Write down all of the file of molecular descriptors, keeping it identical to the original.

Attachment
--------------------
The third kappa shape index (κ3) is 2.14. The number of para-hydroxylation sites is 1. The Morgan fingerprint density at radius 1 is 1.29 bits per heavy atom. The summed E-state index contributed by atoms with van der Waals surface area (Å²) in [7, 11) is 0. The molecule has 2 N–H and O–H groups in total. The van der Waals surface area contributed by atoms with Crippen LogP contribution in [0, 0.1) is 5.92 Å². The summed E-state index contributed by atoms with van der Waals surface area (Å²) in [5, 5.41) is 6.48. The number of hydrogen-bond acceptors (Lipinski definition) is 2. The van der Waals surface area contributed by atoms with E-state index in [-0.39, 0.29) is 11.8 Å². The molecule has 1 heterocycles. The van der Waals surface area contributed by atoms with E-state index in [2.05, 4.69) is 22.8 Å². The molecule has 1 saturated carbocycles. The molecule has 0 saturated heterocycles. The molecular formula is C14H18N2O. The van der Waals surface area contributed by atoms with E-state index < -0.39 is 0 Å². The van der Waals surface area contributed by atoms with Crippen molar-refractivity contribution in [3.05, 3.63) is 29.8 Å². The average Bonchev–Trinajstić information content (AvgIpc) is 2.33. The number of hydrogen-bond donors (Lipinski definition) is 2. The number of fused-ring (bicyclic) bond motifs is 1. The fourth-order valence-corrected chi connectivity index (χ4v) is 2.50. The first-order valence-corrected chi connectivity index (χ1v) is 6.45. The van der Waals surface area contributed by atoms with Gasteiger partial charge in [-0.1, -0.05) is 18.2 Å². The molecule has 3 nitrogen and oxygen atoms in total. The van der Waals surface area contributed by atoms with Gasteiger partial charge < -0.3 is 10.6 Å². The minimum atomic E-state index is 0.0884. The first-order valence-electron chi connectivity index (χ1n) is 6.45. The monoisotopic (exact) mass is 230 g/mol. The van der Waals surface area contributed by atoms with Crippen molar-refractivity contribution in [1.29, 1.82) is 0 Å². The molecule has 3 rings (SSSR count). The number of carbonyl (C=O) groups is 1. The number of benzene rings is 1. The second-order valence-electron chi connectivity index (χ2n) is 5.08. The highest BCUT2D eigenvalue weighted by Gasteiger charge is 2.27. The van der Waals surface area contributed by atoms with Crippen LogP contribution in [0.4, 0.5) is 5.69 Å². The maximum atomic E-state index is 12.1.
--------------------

The third kappa shape index (κ3) is 2.14. The number of para-hydroxylation sites is 1. The Morgan fingerprint density at radius 1 is 1.29 bits per heavy atom. The summed E-state index contributed by atoms with van der Waals surface area (Å²) in [7, 11) is 0. The molecule has 2 N–H and O–H groups in total. The van der Waals surface area contributed by atoms with Crippen LogP contribution in [0, 0.1) is 5.92 Å². The summed E-state index contributed by atoms with van der Waals surface area (Å²) in [5, 5.41) is 6.48. The number of hydrogen-bond acceptors (Lipinski definition) is 2. The van der Waals surface area contributed by atoms with E-state index in [-0.39, 0.29) is 11.8 Å². The molecule has 1 heterocycles. The van der Waals surface area contributed by atoms with E-state index in [2.05, 4.69) is 22.8 Å². The molecule has 1 saturated carbocycles. The molecule has 0 saturated heterocycles. The molecular formula is C14H18N2O. The van der Waals surface area contributed by atoms with E-state index < -0.39 is 0 Å². The van der Waals surface area contributed by atoms with Crippen molar-refractivity contribution in [3.05, 3.63) is 29.8 Å². The average Bonchev–Trinajstić information content (AvgIpc) is 2.33. The number of hydrogen-bond donors (Lipinski definition) is 2. The number of fused-ring (bicyclic) bond motifs is 1. The fourth-order valence-corrected chi connectivity index (χ4v) is 2.50. The first-order valence-corrected chi connectivity index (χ1v) is 6.45. The van der Waals surface area contributed by atoms with Gasteiger partial charge in [-0.1, -0.05) is 18.2 Å². The molecule has 3 nitrogen and oxygen atoms in total. The van der Waals surface area contributed by atoms with Gasteiger partial charge < -0.3 is 10.6 Å². The minimum atomic E-state index is 0.0884. The first-order valence-electron chi connectivity index (χ1n) is 6.45. The monoisotopic (exact) mass is 230 g/mol. The van der Waals surface area contributed by atoms with Crippen molar-refractivity contribution in [1.29, 1.82) is 0 Å². The molecule has 3 rings (SSSR count). The number of carbonyl (C=O) groups is 1. The number of benzene rings is 1. The second-order valence-electron chi connectivity index (χ2n) is 5.08. The highest BCUT2D eigenvalue weighted by Gasteiger charge is 2.27. The van der Waals surface area contributed by atoms with Crippen LogP contribution in [0.4, 0.5) is 5.69 Å². The maximum atomic E-state index is 12.1.